The acquisition, expected close in four months, is set to “double Probi from a financial perspective”, Probi’s chief executive officer (CEO) Peter Nählstedt said in an online financial hearing this morning from Sweden.
Probi chief financial officer (CFO) Niklas Brandt said the buy was a “very exciting opportunity” that would increase Probi’s in-house manufacturing capacity, improve its strain delivery technology and put the company in a strong position for future acquisitions in the probiotic area.
Washington State-based Nutraceutix holds a patent for delivery technology BIO-tract which protects probiotics from stomach acids and meters intestinal release as well as the manufacturing process LiveBac which enables the manufacturing of tablets with ‘sensitive ingredients’ like probiotic strains, according to the company.
Brandt said this would help it increase the efficiency of its products which contain its strains selected for pH sensitivity.
Improved survival rate in the stomach thanks to Nutraceutix’s technology could help Probi charge a premium for its products, use more sensitive strains and in the future even reduce effective clinical doses, he said.
Fastest growing probiotics market
The company said the trans-Atlantic purchase was strategic, with North America representing one of the fastest growing probiotic markets in the world.
According to Euromonitor International figures, in 2014 North America accounted for 47% of the global probiotic food supplements market while Europe accounted for 31%.
With 173 additional US customers promised through the buy, Probi predicts its North America net sales will triple.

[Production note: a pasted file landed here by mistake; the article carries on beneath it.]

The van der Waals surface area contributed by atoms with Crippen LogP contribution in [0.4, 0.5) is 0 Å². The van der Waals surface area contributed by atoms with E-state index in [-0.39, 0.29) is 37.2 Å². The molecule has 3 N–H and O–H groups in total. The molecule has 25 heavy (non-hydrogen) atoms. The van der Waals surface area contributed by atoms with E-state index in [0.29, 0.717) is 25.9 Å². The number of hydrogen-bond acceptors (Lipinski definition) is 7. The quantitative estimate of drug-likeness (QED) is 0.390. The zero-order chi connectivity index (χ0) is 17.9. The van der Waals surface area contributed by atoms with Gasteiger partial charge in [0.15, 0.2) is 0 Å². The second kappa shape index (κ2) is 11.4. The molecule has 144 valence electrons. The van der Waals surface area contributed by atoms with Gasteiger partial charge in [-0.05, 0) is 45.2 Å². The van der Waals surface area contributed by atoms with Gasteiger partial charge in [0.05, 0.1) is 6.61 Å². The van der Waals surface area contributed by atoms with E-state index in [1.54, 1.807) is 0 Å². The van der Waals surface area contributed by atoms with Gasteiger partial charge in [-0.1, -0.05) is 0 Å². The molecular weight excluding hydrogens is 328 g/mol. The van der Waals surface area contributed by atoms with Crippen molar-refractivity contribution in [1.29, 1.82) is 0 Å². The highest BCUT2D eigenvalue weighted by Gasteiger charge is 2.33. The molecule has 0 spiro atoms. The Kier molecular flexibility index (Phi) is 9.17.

“To ensure growth for a probiotics company we believe the right strategy is to have a strong exposure in North America,” Brandt said.
Marketing of probiotics in the EU is notoriously difficult, with the term itself outlawed as an unauthorised implied health claim under the EU nutrition and health claims regulation (NHCR).
Probi is one of the latest companies to apply to the the European Food Safety Authority (EFSA) for a specific health claim. It expects a decision on its claim that “Lactobacillus plantarum 299v increases non-heme iron absorption” by July this year.
Yet 300+ probiotic health claim submissions have so far been rejected, dating back to 2008 when the Parma, Italy-based agency issued the first opinions under the newly written NHCR.
Until such a claim is approved the only legal option to EU marketeers is to simply reference the Latin strain name on pack with perhaps a mention of the number of colony forming units (CFU) and leave consumers to do their own homework.
350m tablets, 4.3m bottles
Probi currently relies solely on third-party manufacturing.
Brandt said the acquisition would increase its in-house manufacturing capacity, which had clear financial benefits, but there was still scope to increase its third-party orders to keep up with growth plans.
Nutraceutix produces about 350 million tablets and 4.3 million bottles of products every year and made SEK 290m (€31.43m) in net sales in 2015.
This marked a “small decline” in sales for the company following the retraction of one customer’s product resulting in a loss of $7m (€6.16m), which it was only able to partially recover through other clients.
The joint company will be headquartered in Lund in Sweden with manufacturing facilities remaining in the US and R&D and global marketing in Sweden for the Probi- and Nutraceutix- branded products.
Brandt said job security and an “integration philosophy” was key to the success of the new venture, so that “people were not focused on losing their jobs” but on becoming a leading probiotics business.
The combined staff head count will be 180 people.
In the deal, Probi was advised by Handelsbanken Capital Markets, Mannheimer Swartling Advokatbyrå AB, Hjalmarsson & Partners Corporate Finance AB and Wiggin and Dana LLP. Nutraceutix was advised by Cascadia Capital and Perkins Coie LLP.